Separate from the World (Amish-Country Mystery Series #6)

Separate from the World (Amish-Country Mystery Series #6)

3.0 6
by P. L. Gaus
     
 

View All Available Formats & Editions

Book 6 of the Amish-Country Mysteries

Enos Erb, an Amish man, claims that his brother,-benny,-a dwarf like himself- has been murdered. Upon investigation, links to a controversial genetics study examining the effects of inbreeding within the Amish community are uncovered-a study in which both Enos and benny had participated.

Overview

Book 6 of the Amish-Country Mysteries

Enos Erb, an Amish man, claims that his brother,-benny,-a dwarf like himself- has been murdered. Upon investigation, links to a controversial genetics study examining the effects of inbreeding within the Amish community are uncovered-a study in which both Enos and benny had participated.

Editorial Reviews

From the Publisher
Praise for P.L. Gaus' Amish-Country Mysteries

"A sensitively observed series."-Marilyn Stasio, New York Times

"Gaus's Amish-Country Mysteries examine the ethical, moral and scriptural nuances of the Amish, and the challenges their community faces co-existing with technology and temptations of the modern world."-Sharon Short, Dayton Daily News (Ohio)

Praise for Clouds without Rain

"Of all the dastardly crimes that might spark a good whodunit, a buggy robbery doesn't seem very promising-unless the author is-P. L. Gaus, who writes a discerning series set among the Old Order Amish sects of Holmes County, Ohio... Gaus is a sensitive storyteller who matches his cadences to the measured pace of Amish life, catching the tensions among the village's religious factions."-Marilyn Stasio, New York Times

Praise for Cast a Blue Shadow

"An interesting who-dunit read, keeping me guessing in addition to providing insight into a unique way of life... This insightful novel will satisfy your hunger for a good murder mystery while it subtly educates you on the beliefs and values of a facet of society most know little about."-Bonnie Papenfuss, The Sahuarita Sun (Arizona)

Praise for Harmless as Doves

"For more than a decade,-P. L. Gaus-has been writing quietly spellbinding mysteries about one such group, the conservative Old Order Amish of Holmes County, Ohio...-[A] sensitive account of the impact on this community when outsiders (that is, the cops) descend to deal with an Amish youth who has confessed to the murder of his fiancee's older, richer and very persistent admirer."-Marilyn Stasio, New-York Times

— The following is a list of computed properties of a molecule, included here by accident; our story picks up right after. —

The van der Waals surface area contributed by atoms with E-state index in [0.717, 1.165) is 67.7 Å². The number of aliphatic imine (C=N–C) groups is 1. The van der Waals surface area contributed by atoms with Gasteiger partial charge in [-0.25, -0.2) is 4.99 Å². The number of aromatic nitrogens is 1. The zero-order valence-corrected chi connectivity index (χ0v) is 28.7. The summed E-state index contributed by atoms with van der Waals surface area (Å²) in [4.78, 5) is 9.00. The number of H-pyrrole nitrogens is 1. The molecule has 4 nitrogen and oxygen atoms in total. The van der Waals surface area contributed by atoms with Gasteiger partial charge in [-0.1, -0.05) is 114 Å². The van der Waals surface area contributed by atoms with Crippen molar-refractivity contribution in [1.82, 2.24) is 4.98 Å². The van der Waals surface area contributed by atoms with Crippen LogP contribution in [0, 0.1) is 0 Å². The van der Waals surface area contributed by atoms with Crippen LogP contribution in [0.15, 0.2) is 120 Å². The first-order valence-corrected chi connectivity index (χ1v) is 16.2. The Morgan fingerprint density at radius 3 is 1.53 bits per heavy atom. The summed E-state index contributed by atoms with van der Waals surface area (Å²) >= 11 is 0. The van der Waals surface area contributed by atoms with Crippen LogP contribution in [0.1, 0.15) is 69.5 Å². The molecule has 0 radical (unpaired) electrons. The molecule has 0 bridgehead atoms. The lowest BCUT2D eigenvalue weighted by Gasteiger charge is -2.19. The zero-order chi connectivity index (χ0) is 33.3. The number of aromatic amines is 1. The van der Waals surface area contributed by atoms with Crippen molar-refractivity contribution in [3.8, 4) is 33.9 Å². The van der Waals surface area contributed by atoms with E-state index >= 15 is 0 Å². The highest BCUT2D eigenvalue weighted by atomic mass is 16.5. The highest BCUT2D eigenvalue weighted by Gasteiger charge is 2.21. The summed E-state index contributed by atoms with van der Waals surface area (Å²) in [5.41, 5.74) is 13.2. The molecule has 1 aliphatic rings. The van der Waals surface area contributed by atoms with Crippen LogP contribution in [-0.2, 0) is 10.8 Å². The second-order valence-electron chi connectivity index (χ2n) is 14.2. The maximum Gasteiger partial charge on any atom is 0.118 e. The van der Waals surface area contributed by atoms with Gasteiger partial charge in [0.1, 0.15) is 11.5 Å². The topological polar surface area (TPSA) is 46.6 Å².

"Gaus spins a fine mystery with a strong background of Amish faith and plenty of detail on the difficulties the Amish face in the modern age."-Michele Leber, Booklist

"What makes this book stand out as exceptional is the method in which Gaus describes events. There is intrigue, tenderness, religion, and much conflict... Blending of old-world culture with modern detective work makes this continuation of the same characters in key roles with different murders a true mystery series... If you like good mysteries, without salacious sex or mayhem, and adash of religion mixed in, you will want to read this book...-A four star book and is highly recommended."-Clark Isaacs, Reviewer's Bookwatch

Praise for The Names of Our Tears

"Series regulars Professor Michael Branden, in Pinecraft, and Pastor Cal Troyer provide comfort and continuity in this eighth Amish-country mystery. Loose ends in the murder case lend realism and augur well for the next installment."-Michele Leber, Booklist

Praise for Separate from the World

"With each new mystery,-P. L. Gaus-treats us to yet another view of life among the Old Order Amish in Wayne County, Ohio... [H]e has great admiration for the Amish themselves, writing with quiet gravity about aspects of their lives rarely shown to strangers."-Marilyn Stasio, New York Times

"The latest in this too-little-known series again combines a fascinating, realistic look at an Amish community in Ohio with a gently satiric take on academic life."-Barbara Bibel, Booklist

Marilyn Stasio
Although Gaus's characterizations of the outsiders the Amish call "English" are stiff and simplistic, he has great admiration for the Amish themselves, writing with quiet gravity about aspects of their lives rarely shown to strangers.
—The New York Times
Publishers Weekly